We will now invent our own reasoning question (called the (First Name : Surname):

Take the following words, translate them, and write the ensuing words in English in order.

Je voudrais manger des escargots.

All you need is a bit of translation, some common sense - and are they not fantastic with garlic?

Saturday, November 18, 2006


One of our local Grammar Schools is a widely recognised language centre. As well as the more usual `European’ languages the school offers courses in a number of languages.

I always enjoy the serenity of the 11+ Verbal Reasoning questions that start:

Gerry and Conner learn Japanese and French,
Connor and Kai learn French and German.
Matthew and William learn Japanese and Chinese.

Answer the following questions:

31 Who learns Japanese but not Chinese?
32 Who learns Japanese but not German?
33 Which languages does Gillian not learn?
34 Which languages does Andrew not learn?
35 Which languages does Harry not learn?
36 Who learns the most languages?

Surely this makes this school an exciting prospect for children to attend? Naturally the school is high in any of the league tables of academic excellence and it also offers boys the opportunity of learning a wide range of exciting languages.

Actually there are two boys who learn three languages. Surely this will be a great advantage to them in the years ahead?

Friday, November 17, 2006

Car Games

I was asked today about what verbally based games could be played in the car while travelling backwards and forwards to school.

The first game that sprang to mind was the old favourite: `I went to the shops and bought …. ‘.

The starting player says: `I went to that shops and bought an apple.’

The player says: `I went to the shops and bought an apple and some bread.’

Each player then adds a new word.

If a player forgets the sequence or fails to add a letter then he or she has to drop out until the game starts again.

I then thought of tongue twisters. I have no idea what so ever what this has to do with 11+ verbal reasoning papers if you have to say very quickly:

Peter Piper picked a peck of pickled peppers.
Did Peter Piper pick a peck of pickled peppers?
If Peter Piper picked a peck of pickled peppers,
Where's the peck of pickled peppers Peter Piper picked?

I do know, however, that you will entertain your ten year old with:

I slit the sheet, the sheet I slit, and on the slitted sheet I sit.

If however you start with this Tongue Twister as a basis - you can always try to substitute words:

If one doctor doctors another doctor,
does the doctor who doctors the doctor
doctor the doctor the way the doctor
he is doctoring doctors?
Or does he doctor the doctor the way
the doctor who doctors doctors?

Please let me know your suggestions.

Thursday, November 16, 2006

Wait a moment. It will come to me.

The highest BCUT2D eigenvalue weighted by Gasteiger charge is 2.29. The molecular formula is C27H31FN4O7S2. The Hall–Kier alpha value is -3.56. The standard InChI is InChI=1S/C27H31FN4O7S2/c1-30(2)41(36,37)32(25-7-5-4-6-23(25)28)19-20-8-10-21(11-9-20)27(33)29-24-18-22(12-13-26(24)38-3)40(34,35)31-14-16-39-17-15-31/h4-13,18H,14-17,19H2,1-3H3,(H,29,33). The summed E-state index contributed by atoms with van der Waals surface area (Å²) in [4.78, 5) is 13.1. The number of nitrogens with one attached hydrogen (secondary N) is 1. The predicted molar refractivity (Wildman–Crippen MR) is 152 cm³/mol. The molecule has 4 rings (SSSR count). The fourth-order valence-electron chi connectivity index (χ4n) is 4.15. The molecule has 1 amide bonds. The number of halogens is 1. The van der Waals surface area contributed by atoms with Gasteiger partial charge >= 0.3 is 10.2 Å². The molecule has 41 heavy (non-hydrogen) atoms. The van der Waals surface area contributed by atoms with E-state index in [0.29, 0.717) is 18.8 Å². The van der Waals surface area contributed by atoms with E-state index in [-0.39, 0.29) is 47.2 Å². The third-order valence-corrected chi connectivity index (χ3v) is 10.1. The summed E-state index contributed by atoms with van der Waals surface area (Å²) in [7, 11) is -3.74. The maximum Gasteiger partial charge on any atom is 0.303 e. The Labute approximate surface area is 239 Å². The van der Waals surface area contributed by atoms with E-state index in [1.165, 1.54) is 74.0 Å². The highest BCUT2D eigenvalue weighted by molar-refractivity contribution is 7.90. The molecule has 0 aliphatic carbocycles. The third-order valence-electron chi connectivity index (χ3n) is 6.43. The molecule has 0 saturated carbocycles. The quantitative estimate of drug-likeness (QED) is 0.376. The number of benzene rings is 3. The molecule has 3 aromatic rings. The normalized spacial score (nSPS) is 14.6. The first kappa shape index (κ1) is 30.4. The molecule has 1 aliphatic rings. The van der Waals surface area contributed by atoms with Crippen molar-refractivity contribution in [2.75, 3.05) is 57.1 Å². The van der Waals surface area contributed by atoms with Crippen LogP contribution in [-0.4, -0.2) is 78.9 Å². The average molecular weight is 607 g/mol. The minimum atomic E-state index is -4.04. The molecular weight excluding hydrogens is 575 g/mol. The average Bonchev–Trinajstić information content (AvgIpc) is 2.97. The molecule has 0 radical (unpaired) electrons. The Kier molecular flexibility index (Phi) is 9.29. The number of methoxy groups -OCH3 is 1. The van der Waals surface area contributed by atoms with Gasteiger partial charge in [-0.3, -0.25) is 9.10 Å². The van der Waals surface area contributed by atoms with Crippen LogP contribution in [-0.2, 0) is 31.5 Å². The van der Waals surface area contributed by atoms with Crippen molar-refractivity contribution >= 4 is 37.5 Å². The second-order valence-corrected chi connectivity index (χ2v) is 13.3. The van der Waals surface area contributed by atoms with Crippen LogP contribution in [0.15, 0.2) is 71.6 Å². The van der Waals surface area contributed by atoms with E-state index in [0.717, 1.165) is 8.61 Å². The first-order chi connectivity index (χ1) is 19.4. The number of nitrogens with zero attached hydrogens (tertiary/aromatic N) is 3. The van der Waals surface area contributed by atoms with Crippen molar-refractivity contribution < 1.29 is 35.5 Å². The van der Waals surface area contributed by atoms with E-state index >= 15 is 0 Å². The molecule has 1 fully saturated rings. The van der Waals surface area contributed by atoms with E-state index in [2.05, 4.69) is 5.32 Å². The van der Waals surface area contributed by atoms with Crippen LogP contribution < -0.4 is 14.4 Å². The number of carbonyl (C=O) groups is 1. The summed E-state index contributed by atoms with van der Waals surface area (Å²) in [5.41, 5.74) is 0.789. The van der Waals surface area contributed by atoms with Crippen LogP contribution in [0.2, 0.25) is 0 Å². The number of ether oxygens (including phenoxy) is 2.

Compilers of crosswords take heart from their understanding of human nature. It is easier to reach for a pencil and attempt a crossword in the morning than go to the local gym. Crossword addicts maintain, however, that they are exposing their brains to a mind gym.

I suppose the `best’ pleasure obtained from completing a cross word is in satisfaction in over coming a challenge. The will probably always be one or two clues that hold you up - but the fierce enjoyment of completing the crossword more than makes up for the frustration of not being able to give the solution immediately.

Verbal reasoning exercises also call for the ability to solve word problems. I can not see however the satisfaction of completing a number of verbal reasoning questions can compete with the joy of filling in the final letters so that you just know that you have completed the grid.

In a crossword every clue has to have some form of a definition. This means that the answer has to be unique. We have all worked through verbal reasoning exercises where occasionally there have been more than one answer. This gives real pleasure to all concerned - particularly when the answer book has a range of answers.

Once the verbal reasoning tests are over, turning to crosswords may give pleasure and stimulation to young minds for many years to come. The great benefit of a crossword is that it can be cast aside - and then picked up when the mood strikes. We are not quite sure why the brain is sometimes able to solve a problem if there has been a delay or period of incubation.

So when you are working on a verbal reasoning paper, and the answer is not immediately apparent, be reasonably confident that you may be able to solve the problem a little later on.

Wednesday, November 15, 2006

Random Thoughts

I took my child to an 11+ tutor
Hoping she’d change him from iron into pewter.

The tutor shook her head and said with a sigh,
`Your son’s verbal ability just makes me cry.

Are you sure you want to continue the fight?
He really is trying with all of his might.

The examination date is much too near.
I won’t make a difference at all I fear.

Just go on line and download some work,
At least a few exercises won’t make him berserk.

As the date of the exam is getting quite near
Remove from your mind all thoughts of fear.